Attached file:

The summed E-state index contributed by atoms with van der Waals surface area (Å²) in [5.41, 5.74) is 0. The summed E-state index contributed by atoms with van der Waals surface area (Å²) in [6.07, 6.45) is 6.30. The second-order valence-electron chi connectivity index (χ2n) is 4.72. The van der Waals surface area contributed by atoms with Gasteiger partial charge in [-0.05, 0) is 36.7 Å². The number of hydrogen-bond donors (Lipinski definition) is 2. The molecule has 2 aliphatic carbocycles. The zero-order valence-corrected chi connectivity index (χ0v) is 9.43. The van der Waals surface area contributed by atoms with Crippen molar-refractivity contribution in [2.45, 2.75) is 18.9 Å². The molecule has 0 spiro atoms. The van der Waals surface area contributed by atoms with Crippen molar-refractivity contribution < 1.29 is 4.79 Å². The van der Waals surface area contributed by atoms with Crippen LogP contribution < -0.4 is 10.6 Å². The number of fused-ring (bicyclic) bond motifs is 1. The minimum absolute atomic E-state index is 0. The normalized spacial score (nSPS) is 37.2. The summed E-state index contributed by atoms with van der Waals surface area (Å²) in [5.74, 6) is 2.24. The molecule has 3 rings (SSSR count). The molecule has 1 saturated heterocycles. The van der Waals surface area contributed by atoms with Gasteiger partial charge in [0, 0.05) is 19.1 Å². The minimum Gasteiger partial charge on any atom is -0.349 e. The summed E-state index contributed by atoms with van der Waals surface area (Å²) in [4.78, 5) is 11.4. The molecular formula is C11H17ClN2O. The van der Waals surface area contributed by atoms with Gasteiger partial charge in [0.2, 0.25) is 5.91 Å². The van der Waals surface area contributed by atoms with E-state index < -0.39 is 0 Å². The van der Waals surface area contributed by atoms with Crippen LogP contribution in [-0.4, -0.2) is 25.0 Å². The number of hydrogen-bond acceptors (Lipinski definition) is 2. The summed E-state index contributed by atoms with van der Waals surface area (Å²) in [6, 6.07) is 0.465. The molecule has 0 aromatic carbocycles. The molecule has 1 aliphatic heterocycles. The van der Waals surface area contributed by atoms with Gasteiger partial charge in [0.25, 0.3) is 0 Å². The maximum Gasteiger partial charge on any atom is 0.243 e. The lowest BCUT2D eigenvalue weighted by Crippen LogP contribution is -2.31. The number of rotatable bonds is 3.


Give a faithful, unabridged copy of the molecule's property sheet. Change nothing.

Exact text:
The summed E-state index contributed by atoms with van der Waals surface area (Å²) in [5.41, 5.74) is 0. The summed E-state index contributed by atoms with van der Waals surface area (Å²) in [6.07, 6.45) is 6.30. The second-order valence-electron chi connectivity index (χ2n) is 4.72. The van der Waals surface area contributed by atoms with Gasteiger partial charge in [-0.05, 0) is 36.7 Å². The number of hydrogen-bond donors (Lipinski definition) is 2. The molecule has 2 aliphatic carbocycles. The zero-order valence-corrected chi connectivity index (χ0v) is 9.43. The van der Waals surface area contributed by atoms with Crippen molar-refractivity contribution in [2.45, 2.75) is 18.9 Å². The molecule has 0 spiro atoms. The van der Waals surface area contributed by atoms with Crippen molar-refractivity contribution < 1.29 is 4.79 Å². The van der Waals surface area contributed by atoms with Crippen LogP contribution < -0.4 is 10.6 Å². The number of fused-ring (bicyclic) bond motifs is 1. The minimum absolute atomic E-state index is 0. The normalized spacial score (nSPS) is 37.2. The summed E-state index contributed by atoms with van der Waals surface area (Å²) in [5.74, 6) is 2.24. The molecule has 3 rings (SSSR count). The molecule has 1 saturated heterocycles. The van der Waals surface area contributed by atoms with Gasteiger partial charge in [0, 0.05) is 19.1 Å². The minimum Gasteiger partial charge on any atom is -0.349 e. The summed E-state index contributed by atoms with van der Waals surface area (Å²) in [4.78, 5) is 11.4. The molecular formula is C11H17ClN2O. The van der Waals surface area contributed by atoms with Gasteiger partial charge in [0.2, 0.25) is 5.91 Å². The van der Waals surface area contributed by atoms with E-state index < -0.39 is 0 Å². The van der Waals surface area contributed by atoms with Crippen LogP contribution in [-0.4, -0.2) is 25.0 Å². The number of hydrogen-bond acceptors (Lipinski definition) is 2. The summed E-state index contributed by atoms with van der Waals surface area (Å²) in [6, 6.07) is 0.465. The molecule has 0 aromatic carbocycles. The molecule has 1 aliphatic heterocycles. The van der Waals surface area contributed by atoms with Gasteiger partial charge in [0.25, 0.3) is 0 Å². The maximum Gasteiger partial charge on any atom is 0.243 e. The lowest BCUT2D eigenvalue weighted by Crippen LogP contribution is -2.31. The number of rotatable bonds is 3.